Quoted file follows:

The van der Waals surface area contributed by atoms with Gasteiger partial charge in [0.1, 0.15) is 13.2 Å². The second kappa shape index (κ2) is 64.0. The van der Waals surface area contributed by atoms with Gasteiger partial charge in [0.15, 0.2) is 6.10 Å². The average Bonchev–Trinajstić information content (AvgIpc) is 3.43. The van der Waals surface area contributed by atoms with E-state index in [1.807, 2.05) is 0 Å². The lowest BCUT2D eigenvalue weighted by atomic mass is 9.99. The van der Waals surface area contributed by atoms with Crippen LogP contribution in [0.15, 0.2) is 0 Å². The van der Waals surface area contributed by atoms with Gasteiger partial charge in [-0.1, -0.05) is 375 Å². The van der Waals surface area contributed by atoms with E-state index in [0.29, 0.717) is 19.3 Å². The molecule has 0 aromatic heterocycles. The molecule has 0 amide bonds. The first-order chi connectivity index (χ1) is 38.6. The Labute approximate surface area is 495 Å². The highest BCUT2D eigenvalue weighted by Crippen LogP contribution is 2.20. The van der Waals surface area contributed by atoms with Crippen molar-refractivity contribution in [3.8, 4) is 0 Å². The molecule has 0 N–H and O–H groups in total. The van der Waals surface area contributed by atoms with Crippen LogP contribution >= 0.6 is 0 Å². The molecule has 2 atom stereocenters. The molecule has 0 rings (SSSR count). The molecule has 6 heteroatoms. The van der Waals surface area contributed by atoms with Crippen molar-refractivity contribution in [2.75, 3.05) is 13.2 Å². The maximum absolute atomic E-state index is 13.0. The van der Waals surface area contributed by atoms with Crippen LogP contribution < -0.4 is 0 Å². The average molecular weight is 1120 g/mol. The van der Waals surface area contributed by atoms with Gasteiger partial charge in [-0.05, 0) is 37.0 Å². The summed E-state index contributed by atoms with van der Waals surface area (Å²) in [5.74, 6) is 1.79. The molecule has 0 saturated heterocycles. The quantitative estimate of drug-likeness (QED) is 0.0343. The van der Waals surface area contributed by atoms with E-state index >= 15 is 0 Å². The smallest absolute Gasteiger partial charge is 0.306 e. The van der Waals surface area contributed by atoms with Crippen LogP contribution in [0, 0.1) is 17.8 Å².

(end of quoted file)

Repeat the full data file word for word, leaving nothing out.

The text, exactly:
The van der Waals surface area contributed by atoms with Gasteiger partial charge in [0.1, 0.15) is 13.2 Å². The second kappa shape index (κ2) is 64.0. The van der Waals surface area contributed by atoms with Gasteiger partial charge in [0.15, 0.2) is 6.10 Å². The average Bonchev–Trinajstić information content (AvgIpc) is 3.43. The van der Waals surface area contributed by atoms with E-state index in [1.807, 2.05) is 0 Å². The lowest BCUT2D eigenvalue weighted by atomic mass is 9.99. The van der Waals surface area contributed by atoms with Crippen LogP contribution in [0.15, 0.2) is 0 Å². The van der Waals surface area contributed by atoms with Gasteiger partial charge in [-0.1, -0.05) is 375 Å². The van der Waals surface area contributed by atoms with E-state index in [0.29, 0.717) is 19.3 Å². The molecule has 0 aromatic heterocycles. The molecule has 0 amide bonds. The first-order chi connectivity index (χ1) is 38.6. The Labute approximate surface area is 495 Å². The highest BCUT2D eigenvalue weighted by Crippen LogP contribution is 2.20. The van der Waals surface area contributed by atoms with Crippen molar-refractivity contribution in [3.8, 4) is 0 Å². The molecule has 0 N–H and O–H groups in total. The van der Waals surface area contributed by atoms with Crippen LogP contribution >= 0.6 is 0 Å². The molecule has 2 atom stereocenters. The molecule has 0 rings (SSSR count). The molecule has 6 heteroatoms. The van der Waals surface area contributed by atoms with Crippen molar-refractivity contribution in [2.75, 3.05) is 13.2 Å². The maximum absolute atomic E-state index is 13.0. The van der Waals surface area contributed by atoms with Crippen LogP contribution < -0.4 is 0 Å². The average molecular weight is 1120 g/mol. The van der Waals surface area contributed by atoms with Gasteiger partial charge in [-0.05, 0) is 37.0 Å². The summed E-state index contributed by atoms with van der Waals surface area (Å²) in [5.74, 6) is 1.79. The molecule has 0 saturated heterocycles. The quantitative estimate of drug-likeness (QED) is 0.0343. The van der Waals surface area contributed by atoms with E-state index >= 15 is 0 Å². The smallest absolute Gasteiger partial charge is 0.306 e. The van der Waals surface area contributed by atoms with Crippen LogP contribution in [0, 0.1) is 17.8 Å².